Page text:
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F1's new drive could help give Singapore Grand Prix a boost

Major changes are in the offing under Liberty Media

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Singapore's new four-year contract with Formula 1 arguably couldn't have come at a better time.

SINGAPORE'S new four-year contract with Formula 1 arguably couldn't have come at a better time.

Fresh from a takeover this year by Liberty Media, the sport too is driving in a new direction, having acquired new chief executive Chase Carey this year who is keen on transforming the sport.

There are major changes in the offing for F1 under the new guard, from leveraging digital platforms and new technologies to tweaking rules to make the sport more competitive and easier to understand for fans.

With its television viewership down from eight years ago, the sport is reaching out to new viewers - in particular, millenials - and trying out new ways to keep its core audience engaged. Virtual reality, artificial intelligence and augmented reality are just some of the areas that F1 is looking at to enhance the viewing experience, while making content more accessible online. For race fans at the track, this could potentially mean being able to better follow the race on their mobile devices with live streaming for a better experience.

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If the sport is successful in its efforts to win new fans and better engage existing ones, this could mean bigger crowds for venues such as the Singapore Grand Prix.

In addition, F1's new parent company, whose assets include Live Nation, could perhaps help Singapore GP beef up its line-up of entertainment around the circuit. Mr Carey, without giving specifics, told media on Sunday that F1 has already started discussing new aspects and dimensions that can be added to future editions of the Singapore Grand Prix.

Into its 10th year

Now in its tenth year, the Singapore Grand Prix has attracted a total of over 450,000 visitors to the city-state, generating an estimated S$1.4 billion in tourism spend in all.

With the cost of hosting the race at approximately S$150 million each year - 60 per cent is funded by the government - this suggests that the Grand Prix pays off. The cost of future editions of the race will also come down to S$135 million annually, which is a plus.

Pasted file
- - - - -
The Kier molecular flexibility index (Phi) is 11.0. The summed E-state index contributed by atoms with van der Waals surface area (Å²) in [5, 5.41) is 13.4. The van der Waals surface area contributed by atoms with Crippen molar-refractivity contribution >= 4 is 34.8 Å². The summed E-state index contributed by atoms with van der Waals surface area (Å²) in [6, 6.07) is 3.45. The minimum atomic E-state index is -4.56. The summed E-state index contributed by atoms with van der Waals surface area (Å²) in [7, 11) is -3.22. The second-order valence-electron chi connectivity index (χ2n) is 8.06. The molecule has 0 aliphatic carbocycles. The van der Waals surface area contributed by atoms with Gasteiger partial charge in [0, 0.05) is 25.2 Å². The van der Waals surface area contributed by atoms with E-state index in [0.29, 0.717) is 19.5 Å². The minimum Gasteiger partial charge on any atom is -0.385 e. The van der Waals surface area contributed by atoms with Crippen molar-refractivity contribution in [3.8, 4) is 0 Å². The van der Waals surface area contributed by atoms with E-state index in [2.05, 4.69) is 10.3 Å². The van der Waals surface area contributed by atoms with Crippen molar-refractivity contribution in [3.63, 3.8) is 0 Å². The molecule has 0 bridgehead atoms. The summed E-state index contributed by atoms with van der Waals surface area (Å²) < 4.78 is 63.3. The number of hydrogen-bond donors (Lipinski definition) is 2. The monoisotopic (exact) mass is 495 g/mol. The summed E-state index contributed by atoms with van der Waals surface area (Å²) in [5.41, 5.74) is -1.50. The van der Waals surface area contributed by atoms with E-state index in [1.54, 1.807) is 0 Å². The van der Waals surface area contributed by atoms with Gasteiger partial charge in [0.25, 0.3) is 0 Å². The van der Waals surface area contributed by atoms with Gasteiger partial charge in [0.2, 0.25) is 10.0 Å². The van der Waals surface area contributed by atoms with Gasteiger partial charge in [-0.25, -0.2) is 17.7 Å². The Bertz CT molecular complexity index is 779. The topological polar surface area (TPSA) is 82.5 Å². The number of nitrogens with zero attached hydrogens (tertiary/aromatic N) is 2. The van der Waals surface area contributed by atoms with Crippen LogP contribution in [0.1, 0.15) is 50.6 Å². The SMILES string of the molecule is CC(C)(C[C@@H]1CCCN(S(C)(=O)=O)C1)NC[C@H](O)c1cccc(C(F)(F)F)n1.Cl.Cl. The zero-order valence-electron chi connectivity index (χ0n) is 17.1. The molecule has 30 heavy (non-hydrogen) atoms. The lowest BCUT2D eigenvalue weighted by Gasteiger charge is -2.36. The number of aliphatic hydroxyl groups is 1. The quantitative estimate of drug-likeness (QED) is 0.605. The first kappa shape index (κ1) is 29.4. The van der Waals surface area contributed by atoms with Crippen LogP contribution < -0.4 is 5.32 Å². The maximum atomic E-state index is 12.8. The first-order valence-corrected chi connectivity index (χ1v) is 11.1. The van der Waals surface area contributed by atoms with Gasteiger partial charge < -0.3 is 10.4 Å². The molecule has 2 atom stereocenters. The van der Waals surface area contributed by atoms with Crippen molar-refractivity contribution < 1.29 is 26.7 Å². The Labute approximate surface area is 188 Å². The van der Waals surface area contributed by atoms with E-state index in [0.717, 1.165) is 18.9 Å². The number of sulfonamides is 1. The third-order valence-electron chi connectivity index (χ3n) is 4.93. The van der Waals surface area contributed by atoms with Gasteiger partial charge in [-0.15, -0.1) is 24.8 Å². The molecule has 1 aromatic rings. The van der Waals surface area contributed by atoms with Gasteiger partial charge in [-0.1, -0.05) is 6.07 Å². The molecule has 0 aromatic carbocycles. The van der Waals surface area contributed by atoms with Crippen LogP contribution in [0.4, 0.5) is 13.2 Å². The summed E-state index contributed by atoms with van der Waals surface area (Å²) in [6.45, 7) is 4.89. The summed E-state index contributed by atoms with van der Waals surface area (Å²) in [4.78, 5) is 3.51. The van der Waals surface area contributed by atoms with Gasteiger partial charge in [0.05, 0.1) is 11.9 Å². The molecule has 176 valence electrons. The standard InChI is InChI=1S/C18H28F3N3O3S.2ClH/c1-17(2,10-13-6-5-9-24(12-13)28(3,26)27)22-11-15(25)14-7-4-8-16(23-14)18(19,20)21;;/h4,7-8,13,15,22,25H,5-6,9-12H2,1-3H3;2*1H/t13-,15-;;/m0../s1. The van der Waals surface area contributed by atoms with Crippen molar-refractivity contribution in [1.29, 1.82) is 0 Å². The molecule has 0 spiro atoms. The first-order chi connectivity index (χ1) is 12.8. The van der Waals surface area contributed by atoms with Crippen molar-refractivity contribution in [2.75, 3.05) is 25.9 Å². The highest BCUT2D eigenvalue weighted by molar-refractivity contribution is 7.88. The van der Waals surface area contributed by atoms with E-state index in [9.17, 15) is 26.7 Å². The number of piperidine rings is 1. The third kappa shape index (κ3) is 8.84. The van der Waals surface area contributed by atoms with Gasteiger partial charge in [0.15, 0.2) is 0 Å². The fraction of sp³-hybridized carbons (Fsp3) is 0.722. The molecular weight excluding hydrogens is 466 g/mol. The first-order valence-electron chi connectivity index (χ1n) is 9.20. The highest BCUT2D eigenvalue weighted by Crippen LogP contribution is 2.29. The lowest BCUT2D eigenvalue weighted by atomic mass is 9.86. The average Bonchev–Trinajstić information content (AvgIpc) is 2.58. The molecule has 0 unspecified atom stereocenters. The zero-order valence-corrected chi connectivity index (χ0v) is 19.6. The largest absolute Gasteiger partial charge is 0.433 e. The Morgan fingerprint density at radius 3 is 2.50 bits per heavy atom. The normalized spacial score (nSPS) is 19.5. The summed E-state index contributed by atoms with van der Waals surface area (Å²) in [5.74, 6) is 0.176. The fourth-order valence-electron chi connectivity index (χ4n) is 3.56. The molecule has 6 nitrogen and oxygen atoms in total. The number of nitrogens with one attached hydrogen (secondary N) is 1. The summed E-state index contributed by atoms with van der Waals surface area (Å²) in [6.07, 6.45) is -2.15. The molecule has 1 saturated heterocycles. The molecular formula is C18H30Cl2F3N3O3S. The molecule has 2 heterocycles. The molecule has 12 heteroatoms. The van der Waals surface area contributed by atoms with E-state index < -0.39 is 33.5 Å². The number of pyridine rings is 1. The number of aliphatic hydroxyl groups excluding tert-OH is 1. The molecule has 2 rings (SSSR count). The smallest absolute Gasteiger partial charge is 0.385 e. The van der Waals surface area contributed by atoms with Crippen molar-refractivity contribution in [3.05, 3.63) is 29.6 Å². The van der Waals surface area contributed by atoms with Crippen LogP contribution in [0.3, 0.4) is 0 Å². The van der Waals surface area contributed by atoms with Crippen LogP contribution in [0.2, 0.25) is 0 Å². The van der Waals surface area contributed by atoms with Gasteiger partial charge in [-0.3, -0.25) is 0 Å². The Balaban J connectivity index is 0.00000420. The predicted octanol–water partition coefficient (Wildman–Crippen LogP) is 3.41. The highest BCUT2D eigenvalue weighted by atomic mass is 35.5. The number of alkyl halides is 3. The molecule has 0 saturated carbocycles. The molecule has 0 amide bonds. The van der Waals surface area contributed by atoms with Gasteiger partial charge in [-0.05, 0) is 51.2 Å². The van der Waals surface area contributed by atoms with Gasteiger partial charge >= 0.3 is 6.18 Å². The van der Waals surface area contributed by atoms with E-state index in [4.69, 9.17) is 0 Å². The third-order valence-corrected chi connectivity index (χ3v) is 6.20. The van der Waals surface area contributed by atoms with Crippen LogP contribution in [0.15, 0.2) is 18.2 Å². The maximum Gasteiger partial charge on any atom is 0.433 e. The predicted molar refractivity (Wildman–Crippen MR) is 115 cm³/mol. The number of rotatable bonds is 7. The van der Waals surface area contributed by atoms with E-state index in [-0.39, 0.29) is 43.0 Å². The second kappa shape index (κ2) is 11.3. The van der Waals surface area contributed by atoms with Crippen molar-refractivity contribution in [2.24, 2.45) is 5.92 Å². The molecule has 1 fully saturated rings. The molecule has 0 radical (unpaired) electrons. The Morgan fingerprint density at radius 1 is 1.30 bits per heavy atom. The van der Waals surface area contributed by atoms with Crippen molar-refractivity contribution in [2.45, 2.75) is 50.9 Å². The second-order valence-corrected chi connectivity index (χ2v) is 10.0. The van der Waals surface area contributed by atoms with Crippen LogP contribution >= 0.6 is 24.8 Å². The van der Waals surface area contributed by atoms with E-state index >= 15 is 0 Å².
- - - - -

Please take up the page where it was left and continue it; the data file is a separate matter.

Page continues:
Another economic spin-off is revenue creation for local companies - 90 per cent of race preparation and operations are sub-contracted out to local enterprises - while hotels and F&B establishments typically report brisk business. But the race doesn't lift all boats. It's also worth noting that the some retailers in the Marina Bay area tend to suffer from a decline in sales once the road closures kick in and patrons start to steer clear of the area.

There are also other benefits that might be harder to quantify, such as branding and the number of tourists or business travellers who have been enticed to come here after watching the city's glittering skyline broadcasted on television. Once dubbed a nanny state, Singapore's formerly-staid reputation has received a shot in the arm thanks to glitzy events such as the Formula 1.

Drawing in the crowds

Even 10 years on, the Singapore Grand Prix still seems to be drawing in the crowds. This year's race weekend was attended by 260,400 over three days - an average of 86,800 a day - which is higher than the average overall ticket sales over the ten years, according to race organiser Singapore GP. Typically, over 40 per cent of spectators tend to come from overseas.

And the night race, taking place under bright floodlights in the heart of the city, is undoubtedly unique. With other Asian venues such as Malaysia and India falling off the F1 calendar along the way, there are only two other Asian destinations (China and Japan) left on the 2018 calendar; Singapore is also the only South-east Asian venue next year. Dubbed by Mr Carey as a marquee race, Singapore's Grand Prix is seen as ahead of the curve thanks partly to its array of fringe-events such as concerts, parties and conferences which create a week-long buzz leading up to Sunday's main event.

To a certain extent, the Singapore race is a victim of its own success. It delivers a solid experience that F1 is now trying to replicate at other venues around the world. The challenge will be to continue to wow and prevent spectator interest from waning for the next four races.

In short, the Singapore Grand Prix will have to keep doing what it has been doing over the last decade - deliver a smooth yet thrilling ride to race-fans and non race-fans alike to keep them coming back for more. And in F1, which has a renewed drive and new direction, it has a good partner to help it do just that.

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